Romance novels need a canon
"Bet Me" by Jennifer Crusie
A contemporary romantic comedy set to Elvis Costello and lots of luxurious and sinful sugary treats. Read the whole essay.
As Democrats go on the Medicare offensive after Mitt Romney picked Rep. Paul Ryan, the author of the GOP’s Medicare-transforming budget, to be his vice-presidential nominee, Romney has fired back with with a predictable broadside: Obama cut Medicare too. “The president’s idea for Medicare was to cut it by $700 billion. That’s not the right answer. We need to make sure we can preserve and protect Medicare,” Romney said yesterday in Florida, and again today in Ohio, and will almost certainly say again tomorrow and the day after. Republicans even argue that Obama’s plan is more damaging that Ryan’s because it affects current seniors, while Ryan’s plan doesn’t apply to people over the age of 55. Ryan told Brit Hume in an interview set to air tonight, “We’re not the ones hurting current seniors … raiding Medicare to pay for Obamacare.” So are Romney and Ryan right?
The short answer: Nope. Here’s the long answer: The $700 billion figure comes from cost savings created in Medicare to help pay for the Affordable Care Act. Romney is correct in the figure and correct in asserting that the money is being diverted from Medicare to help pay for Obamacare, but he misleads on the mechanism and its effects. First of all, the change affects reimbursements to hospitals, insurance companies and other providers, not benefits for average enrollees. As the Boston Globe’s health policy expert Health Stew noted, “Except for insurers, all the affected groups publicly supported the reductions to help finance the ACA’s expansion in health insurance to about 32 million uninsured Americans.”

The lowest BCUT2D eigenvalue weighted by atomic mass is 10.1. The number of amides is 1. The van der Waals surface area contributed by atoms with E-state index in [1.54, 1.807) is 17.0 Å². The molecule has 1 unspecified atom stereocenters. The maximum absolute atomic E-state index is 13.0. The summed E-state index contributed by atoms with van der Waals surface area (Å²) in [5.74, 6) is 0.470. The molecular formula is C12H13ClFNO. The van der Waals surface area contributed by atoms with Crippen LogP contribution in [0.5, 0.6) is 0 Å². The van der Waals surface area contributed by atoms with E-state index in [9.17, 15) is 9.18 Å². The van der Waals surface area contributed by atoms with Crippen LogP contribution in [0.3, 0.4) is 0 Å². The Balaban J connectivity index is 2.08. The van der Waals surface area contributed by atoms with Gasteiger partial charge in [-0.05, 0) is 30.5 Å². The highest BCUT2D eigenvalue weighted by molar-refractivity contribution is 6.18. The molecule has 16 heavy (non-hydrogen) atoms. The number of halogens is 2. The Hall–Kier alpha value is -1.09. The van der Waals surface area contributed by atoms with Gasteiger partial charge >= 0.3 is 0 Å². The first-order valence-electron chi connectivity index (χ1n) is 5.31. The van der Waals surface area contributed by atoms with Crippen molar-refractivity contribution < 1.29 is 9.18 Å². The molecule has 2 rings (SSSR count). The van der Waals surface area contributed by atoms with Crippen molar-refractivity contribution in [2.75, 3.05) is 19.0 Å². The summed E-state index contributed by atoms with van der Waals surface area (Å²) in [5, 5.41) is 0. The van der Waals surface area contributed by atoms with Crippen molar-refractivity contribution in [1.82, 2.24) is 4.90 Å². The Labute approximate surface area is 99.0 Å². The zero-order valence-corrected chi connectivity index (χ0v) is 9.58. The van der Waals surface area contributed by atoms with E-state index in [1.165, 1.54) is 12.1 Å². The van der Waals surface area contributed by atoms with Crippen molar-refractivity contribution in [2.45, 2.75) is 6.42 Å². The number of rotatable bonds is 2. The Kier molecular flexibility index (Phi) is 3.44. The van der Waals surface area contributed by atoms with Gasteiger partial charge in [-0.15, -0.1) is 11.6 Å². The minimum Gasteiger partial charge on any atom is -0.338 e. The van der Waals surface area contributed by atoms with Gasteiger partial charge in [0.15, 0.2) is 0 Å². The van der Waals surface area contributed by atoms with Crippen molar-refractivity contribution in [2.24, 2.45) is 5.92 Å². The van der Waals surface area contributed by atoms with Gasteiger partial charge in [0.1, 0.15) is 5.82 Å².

Politifact called a similar claim “false” when Romney made it back in December, noting that there “are not actual cuts,” as the savings come from projected future growth in the program, no on-paper budgeting. The Washington Post’s fact checker also rated the claim poorly. ”The Affordable Care Act improves the benefits in Medicare, in terms of prevention, in terms of filling in the donut hole in Medicare Part D for prescription drugs,” explained Jonathan Oberlander, a health policy professor at the University of North Carolina-Chapel Hill.
But it gets worse for Romney’s claim. Paul Ryan, in his GOP budget, preserves the very same $700 billion “cut” Romney is now attacking Obama with in order to defend Paul Ryan’s budget. This annoyed some Republican health policy wonks at the time, as the Wall Street Journal noted last April, when Ryan embraced a provision they had been attacking for months. And while Obamacare may “raid” Medicare to pay for expanded healthcare to the uninsured, Ryan’s plan doesn’t specify where the savings would go, but it’s reasonable to assume they would be needed to reduce the budget impact of the tax reductions for the wealthy he calls for implementing. So if Ryan wants to characterize the $700 billion in savings as a raid, then he can fairly be accused of wanting to raid Medicare to pay for, in part, his cut in the capital gains tax, which applies exclusively to investors.